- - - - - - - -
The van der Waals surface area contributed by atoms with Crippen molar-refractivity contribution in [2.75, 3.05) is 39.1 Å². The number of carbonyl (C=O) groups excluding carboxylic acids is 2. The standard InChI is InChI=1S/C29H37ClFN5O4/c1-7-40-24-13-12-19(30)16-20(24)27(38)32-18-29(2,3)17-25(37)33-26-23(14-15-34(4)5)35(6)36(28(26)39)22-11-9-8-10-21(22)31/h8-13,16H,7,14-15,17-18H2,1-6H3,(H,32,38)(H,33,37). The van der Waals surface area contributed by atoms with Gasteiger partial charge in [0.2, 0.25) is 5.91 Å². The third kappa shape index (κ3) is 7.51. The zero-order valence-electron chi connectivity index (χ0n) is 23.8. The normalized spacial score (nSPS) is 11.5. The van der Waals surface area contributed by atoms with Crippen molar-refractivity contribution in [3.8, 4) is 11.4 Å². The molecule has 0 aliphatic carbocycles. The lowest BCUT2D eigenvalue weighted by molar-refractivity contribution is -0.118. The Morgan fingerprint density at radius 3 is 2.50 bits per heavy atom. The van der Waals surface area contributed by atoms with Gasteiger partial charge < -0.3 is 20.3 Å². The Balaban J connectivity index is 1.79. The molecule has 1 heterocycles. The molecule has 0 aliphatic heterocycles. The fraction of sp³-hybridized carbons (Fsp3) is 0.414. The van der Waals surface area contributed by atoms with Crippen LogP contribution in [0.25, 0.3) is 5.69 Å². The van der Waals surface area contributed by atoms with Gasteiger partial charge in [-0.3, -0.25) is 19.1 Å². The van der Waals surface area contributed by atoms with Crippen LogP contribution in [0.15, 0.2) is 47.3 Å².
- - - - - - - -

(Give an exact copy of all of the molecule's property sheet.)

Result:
The van der Waals surface area contributed by atoms with Crippen molar-refractivity contribution in [2.75, 3.05) is 39.1 Å². The number of carbonyl (C=O) groups excluding carboxylic acids is 2. The standard InChI is InChI=1S/C29H37ClFN5O4/c1-7-40-24-13-12-19(30)16-20(24)27(38)32-18-29(2,3)17-25(37)33-26-23(14-15-34(4)5)35(6)36(28(26)39)22-11-9-8-10-21(22)31/h8-13,16H,7,14-15,17-18H2,1-6H3,(H,32,38)(H,33,37). The van der Waals surface area contributed by atoms with Gasteiger partial charge in [0.2, 0.25) is 5.91 Å². The third kappa shape index (κ3) is 7.51. The zero-order valence-electron chi connectivity index (χ0n) is 23.8. The normalized spacial score (nSPS) is 11.5. The van der Waals surface area contributed by atoms with Crippen molar-refractivity contribution in [3.8, 4) is 11.4 Å². The molecule has 0 aliphatic carbocycles. The lowest BCUT2D eigenvalue weighted by molar-refractivity contribution is -0.118. The Morgan fingerprint density at radius 3 is 2.50 bits per heavy atom. The van der Waals surface area contributed by atoms with Gasteiger partial charge < -0.3 is 20.3 Å². The Balaban J connectivity index is 1.79. The molecule has 1 heterocycles. The molecule has 0 aliphatic heterocycles. The fraction of sp³-hybridized carbons (Fsp3) is 0.414. The van der Waals surface area contributed by atoms with Crippen LogP contribution in [0.25, 0.3) is 5.69 Å². The van der Waals surface area contributed by atoms with Gasteiger partial charge in [-0.3, -0.25) is 19.1 Å². The van der Waals surface area contributed by atoms with Crippen LogP contribution in [0.15, 0.2) is 47.3 Å².